No longer eligible: Former student-athletes work with teams


Elizabeth Hanson

Senior Michaela Jamison helps stretch out dance team captain senior Nia Madison during practice.

Story by Bailey Conklin, Sports Editor

Senior Michaela Jamison is like many other students at Baker University. After a full day of classes, she heads to practice. Dance is what originally brought Jamison to Baker, so it is no surprise it remains a big part of her college career. What is different about Jamison, however, is that she will not be joining her friends and classmates on the floor for their routines when competition season comes around. Jamison is a student assistant for the Baker dance team.

Jamison will be graduating in December from Baker, however graduating a semester late was not the original idea.

“I didn’t plan on staying an extra semester, this was all a surprise of course,” Jamison said. “I told Lynsey [Payne] about it and she asked if I still wanted be involved, but you only get four years of eligibility to compete and I’d used all four of mine, so this was kind of our way of still getting me involved.”

As a student assistant, Jamison helps the team with administrative work, organizing the college workshop held for incoming students, cleaning routines and hopes to help with choreography in the future. According to head coach Lynsey Payne, Jamison goes above and beyond when it comes to the amount of work she has put in.

“I’ve had a lot of students in the past who have done student-teaching or something like that and they might come back and do a few things, but as far as being there on a consistent basis [Michaela has helped the most].”

Jamison is not the only student on campus to continue helping out with her sport, even after her eligibility is up. Former Baker baseball catcher Marcus Jones also volunteers his time to help out the team.

Jones, like Jamison, is a senior who plans on graduating in December. For Jones, baseball was the “only thing” that brought him to Baker University. Jones was deciding between three different schools before ultimately choosing to pursue baseball at Baker. One of Jones’ greatest deciding factors came from his former baseball coach, Ryan Goodwin.

Goodwin was originally at Wiley College in Marshall, Texas when he first started recruiting Jones for baseball. After several months of talking back and forth, Goodwin made the choice to take a coaching job at Baker and Jones followed.

“He said he was getting the job here [Baker] and leaving Wiley and he said he wanted me to come with,” Jones said. “And so, I did.”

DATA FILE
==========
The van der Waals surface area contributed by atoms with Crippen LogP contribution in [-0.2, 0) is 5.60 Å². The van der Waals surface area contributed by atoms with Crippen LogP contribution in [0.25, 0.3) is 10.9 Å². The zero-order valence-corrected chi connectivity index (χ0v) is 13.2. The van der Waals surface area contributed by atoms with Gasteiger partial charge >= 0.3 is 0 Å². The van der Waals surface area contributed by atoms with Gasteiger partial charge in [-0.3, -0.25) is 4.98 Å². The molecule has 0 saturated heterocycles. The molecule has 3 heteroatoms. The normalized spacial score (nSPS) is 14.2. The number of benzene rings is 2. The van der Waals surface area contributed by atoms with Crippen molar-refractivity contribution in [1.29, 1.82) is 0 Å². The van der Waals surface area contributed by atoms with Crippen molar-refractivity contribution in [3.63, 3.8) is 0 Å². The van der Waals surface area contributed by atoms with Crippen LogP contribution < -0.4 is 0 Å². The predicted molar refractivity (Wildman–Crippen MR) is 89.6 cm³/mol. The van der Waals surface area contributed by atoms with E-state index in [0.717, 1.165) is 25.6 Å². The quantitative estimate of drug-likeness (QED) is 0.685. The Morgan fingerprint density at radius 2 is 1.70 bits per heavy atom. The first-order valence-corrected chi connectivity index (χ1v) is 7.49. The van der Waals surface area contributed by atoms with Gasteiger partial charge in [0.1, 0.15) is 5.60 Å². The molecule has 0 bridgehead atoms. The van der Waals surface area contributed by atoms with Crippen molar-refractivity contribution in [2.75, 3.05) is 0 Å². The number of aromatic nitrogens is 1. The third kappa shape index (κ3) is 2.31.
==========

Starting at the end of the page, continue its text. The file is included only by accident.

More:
In Jones’ years on the Baker baseball team he not only enjoyed being a part of the team, but learned from Goodwin. Even before Jones ran out of eligibility, the opportunity to coach at Baker was already planted in the back of his mind.

After Jones’ first year of playing, Goodwin began to ask him what his post-college plans were. For Jones, one of those plans involved the idea of coaching baseball.

“I’ve always thought about being a coach and the fact that I would get to start off at the college level is not something that most people get to do,” Jones said.

Once Goodwin had found out Jones would be around for one more semester, he offered Jones the chance to come help out the team. While Goodwin wasn’t able to offer pay for his work, Jones was happy to accept the position in order to get coaching experience while still at Baker.

Since Jones was  a catcher during his time as a student-athelte at Baker, he continues to help out the team by coaching the new catchers on the team.

With both Jamison and Jones still students, some of the athletes they now coach used to be fellow team members.

“It’s awkward in a sense, because I don’t want to be a guy that’s high in authority and bossing kids around when I’m the same age as most of them,” Jones said. “I played with them last year and built that brotherhood with them, but at the same time I let them know I’m there to help them get better.”

Jamison likes the ability to see where the team was the last four years and where the team is headed now through choreography and talent. This year’s jump to 17 members, after having roughly 11 in previous years was one of Jamison’s most exciting moments this season. Jamison also enjoys stepping outside of the team after doing it for the past four years.

“It’s nice because I can kind of help out the captains or girls on the team because I’ve been where they are, but not in necessarily an authoritative role, more of an advisory role,” Jamison said.

With graduation fast approaching in December, Jamison and Jones are still unsure about their futures with Baker athletics.

The decision to stay at Baker for Jones relies on whether Goodwin is able to offer him a full-time position on the team. If the position doesn’t arise for Jones, he plans on returning home to Utah and becoming a barber.

Jamison also has hopes of returning to help the team after graduation. Similarly the opportunity to stay relies on whether coach Payne is able to offer her a position.

“I’m in a lease in Baldwin until right exactly through their competition season so if I’m still around I would love to still be (here) through competition season,” Jamison said. “That’s my favorite part, to compete in that environment and the performing, so I would love to stay around through that.”